President Donald Trump strongly criticized California’s governor for the state’s housing crisis. He said that Gavin Newsom is doing “a really bad job on taking care of the homeless population in California.”
On Wednesday, Dec. 25, the president reacted to a tweet from conservative TV host Tomi Lauren who had referred to an interview Newsom gave in the press room of the last Democratic debate in which the Democratic leader pointed to President Trump for the lack of housing in California.
“Take accountability, Gavin. This is your state and you and your democratic cohorts created this mess,” Lauren said in her tweet.
“You can’t blame @realDonaldTrump forever. Step away from the hair gel and get to work!” she added.
President Trump reacted to Lauren’s comment by noting that Gov. Newsom “has done a really bad job on taking care of the homeless population in California. “
He also noted, “If he can’t fix the problem, the Federal Govt. will get involved!”
California has the largest homeless population in the country, with 129,972 people living on the streets by 2018.
In Los Angeles, the homeless population has increased by 75 percent in the past six years, according to the Daily Mail.
In addition, the U.S. Department of Education estimated that during the 2016-2017 school year, 246,296 public school students became homeless.
Housing and Urban Development Secretary Ben Carson warned in September that the homelessness crisis plaguing the state is steadily increasing, and local authorities are responsible for the fact that so many people are living on the streets.
Carson issued a statement on behalf of President Donald J. Trump urging local Democratic leaders to change their policies.
“About half of the homeless and unsheltered people in the United States are in California,” Carson said in response to Democratic Gov. Newsom and Democratic Sacramento Mayor Darrell Steinberg, among others, who have been calling for more funding to combat the crisis.
In their letter they ask for more “federal dollars” for California from the hardworking American taxpayer but “fail to admit that their state and local policies have played a major role in creating the current crisis,” Carson said.
Carson said the rate of homelessness in California has skyrocketed compared to other states because of an “over-regulated housing market, its inefficient allocation of resources, and its policies that have weakened law enforcement.”
“Excessive regulation of the housing market leads to increased costs and increased indigence rates,” he described, specifying, “High housing costs in California have pushed the average HUD [Department of Housing and Urban Development] rent subsidy 38% above the national average,” causing U.S. taxpayer money to “help fewer families,” he continued.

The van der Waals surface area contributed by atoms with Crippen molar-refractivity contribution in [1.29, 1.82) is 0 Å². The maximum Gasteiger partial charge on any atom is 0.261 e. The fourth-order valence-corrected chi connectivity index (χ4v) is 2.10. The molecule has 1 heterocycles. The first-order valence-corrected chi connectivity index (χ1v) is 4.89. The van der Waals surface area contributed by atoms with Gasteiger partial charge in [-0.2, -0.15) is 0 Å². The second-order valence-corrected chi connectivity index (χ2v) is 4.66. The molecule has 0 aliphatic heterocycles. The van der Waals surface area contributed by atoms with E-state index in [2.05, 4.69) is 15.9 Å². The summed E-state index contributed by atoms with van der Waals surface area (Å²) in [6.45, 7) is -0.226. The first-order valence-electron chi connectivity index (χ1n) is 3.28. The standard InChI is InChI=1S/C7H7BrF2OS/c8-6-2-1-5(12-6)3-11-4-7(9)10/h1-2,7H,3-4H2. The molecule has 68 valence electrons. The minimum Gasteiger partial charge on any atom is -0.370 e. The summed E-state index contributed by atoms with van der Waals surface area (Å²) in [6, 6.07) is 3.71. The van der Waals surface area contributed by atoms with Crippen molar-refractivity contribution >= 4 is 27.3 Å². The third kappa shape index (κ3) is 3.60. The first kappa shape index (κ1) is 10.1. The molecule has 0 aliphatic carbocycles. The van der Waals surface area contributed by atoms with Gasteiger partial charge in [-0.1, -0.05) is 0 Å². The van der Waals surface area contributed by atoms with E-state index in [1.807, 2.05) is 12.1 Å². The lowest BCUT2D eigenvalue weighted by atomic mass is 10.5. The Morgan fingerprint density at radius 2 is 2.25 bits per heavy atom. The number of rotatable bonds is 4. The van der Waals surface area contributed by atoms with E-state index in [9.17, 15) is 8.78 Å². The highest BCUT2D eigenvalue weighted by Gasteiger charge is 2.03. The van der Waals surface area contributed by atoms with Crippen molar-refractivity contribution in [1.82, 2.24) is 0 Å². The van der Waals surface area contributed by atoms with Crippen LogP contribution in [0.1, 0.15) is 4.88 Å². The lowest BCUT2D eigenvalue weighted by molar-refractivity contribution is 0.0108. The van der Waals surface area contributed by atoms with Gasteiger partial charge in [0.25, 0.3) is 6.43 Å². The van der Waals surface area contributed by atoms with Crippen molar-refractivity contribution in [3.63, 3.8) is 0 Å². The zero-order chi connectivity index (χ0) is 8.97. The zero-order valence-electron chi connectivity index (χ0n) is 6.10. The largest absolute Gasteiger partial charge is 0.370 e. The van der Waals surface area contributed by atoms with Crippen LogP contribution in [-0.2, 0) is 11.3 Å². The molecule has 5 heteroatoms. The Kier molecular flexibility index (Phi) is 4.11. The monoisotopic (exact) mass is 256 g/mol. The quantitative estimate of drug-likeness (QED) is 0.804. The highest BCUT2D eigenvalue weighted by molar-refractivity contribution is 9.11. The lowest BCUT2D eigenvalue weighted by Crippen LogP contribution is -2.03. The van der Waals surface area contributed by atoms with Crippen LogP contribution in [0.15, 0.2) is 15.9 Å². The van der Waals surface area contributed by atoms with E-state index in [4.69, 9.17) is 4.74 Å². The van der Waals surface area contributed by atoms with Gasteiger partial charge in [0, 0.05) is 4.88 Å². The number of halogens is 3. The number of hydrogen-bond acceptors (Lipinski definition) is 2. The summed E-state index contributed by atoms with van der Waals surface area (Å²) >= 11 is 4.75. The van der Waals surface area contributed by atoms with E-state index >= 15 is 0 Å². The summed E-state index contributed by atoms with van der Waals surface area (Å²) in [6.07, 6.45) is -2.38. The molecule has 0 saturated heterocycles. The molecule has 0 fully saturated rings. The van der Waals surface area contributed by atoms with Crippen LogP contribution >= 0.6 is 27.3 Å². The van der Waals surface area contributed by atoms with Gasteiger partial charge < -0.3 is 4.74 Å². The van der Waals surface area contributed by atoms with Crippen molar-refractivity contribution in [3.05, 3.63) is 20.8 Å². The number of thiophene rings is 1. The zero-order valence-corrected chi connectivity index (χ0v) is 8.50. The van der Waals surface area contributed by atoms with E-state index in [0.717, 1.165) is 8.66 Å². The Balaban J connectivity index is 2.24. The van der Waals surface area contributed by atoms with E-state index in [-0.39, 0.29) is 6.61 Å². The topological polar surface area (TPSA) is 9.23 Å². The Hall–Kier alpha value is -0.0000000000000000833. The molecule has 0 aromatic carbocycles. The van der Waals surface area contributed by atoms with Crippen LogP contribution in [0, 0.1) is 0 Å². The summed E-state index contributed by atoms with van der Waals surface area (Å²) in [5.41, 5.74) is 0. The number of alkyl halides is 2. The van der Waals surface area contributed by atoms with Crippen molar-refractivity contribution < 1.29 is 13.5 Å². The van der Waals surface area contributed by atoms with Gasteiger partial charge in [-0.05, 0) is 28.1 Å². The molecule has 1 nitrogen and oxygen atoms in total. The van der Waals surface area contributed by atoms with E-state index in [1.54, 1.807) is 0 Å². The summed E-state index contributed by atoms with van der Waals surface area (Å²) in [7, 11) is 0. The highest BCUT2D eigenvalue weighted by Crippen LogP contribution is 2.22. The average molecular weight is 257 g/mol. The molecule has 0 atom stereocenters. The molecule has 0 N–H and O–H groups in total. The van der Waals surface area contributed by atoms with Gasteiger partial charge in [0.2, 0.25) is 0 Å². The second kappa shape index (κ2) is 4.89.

“To reduce this crisis, California must reduce its regulatory burdens on housing,” he said, citing the report of the Council of Economic Advisors.
At this point, he recalled that President Trump had signed an executive order establishing the White House Council on Eliminating Regulatory Barriers to Affordable Housing to work with states and local leaders to “identify strategies and policies that reduce these housing barriers.”
In addition to the inadequate regulation of the housing market, the authorities have limited the action of the police.
“[California] undermined the ability of police officers to enforce quality of life laws, eliminate camps, and connect our most vulnerable populations with the support services they need to get off the streets,” Carson added in the same statement.
On the other hand, mental health problems are serious, as California has reduced hospital beds for the treatment of acute psychiatric disorders by 30 percent since 1995.
Similarly, drug addiction and immigration problems are contributing to the increase in homelessness in the state.
Watch this video for further background on the homeless in California.
Some scenes of the problems
Steve Sylvester, an antique store owner, recounted one of the typical scenes of the impact of the homeless on his store when one of them came in naked and when invited out so as not to disturb the customers broke porcelain worth about $400.
The San Francisco mayor said, “There is more feces on the sidewalks than I’ve ever seen growing up here,” referring to the 25,084 cases of human and animal waste cleaned up by officials in the first 10 months of the year.
It is estimated that there are more than 7,500 homeless people in the city without access to public toilets and other basic resources, which leads to the accumulation on the streets of copious amounts of needles for drugs, garbage, and human feces.
While Carson has already announced that the Trump administration will spend billions of dollars on housing programs to end homelessness in California, he also stressed in an interview that it is not just a matter of “throwing money at the problem,” but that local authorities, starting with Gov. Newsom, must change their policies.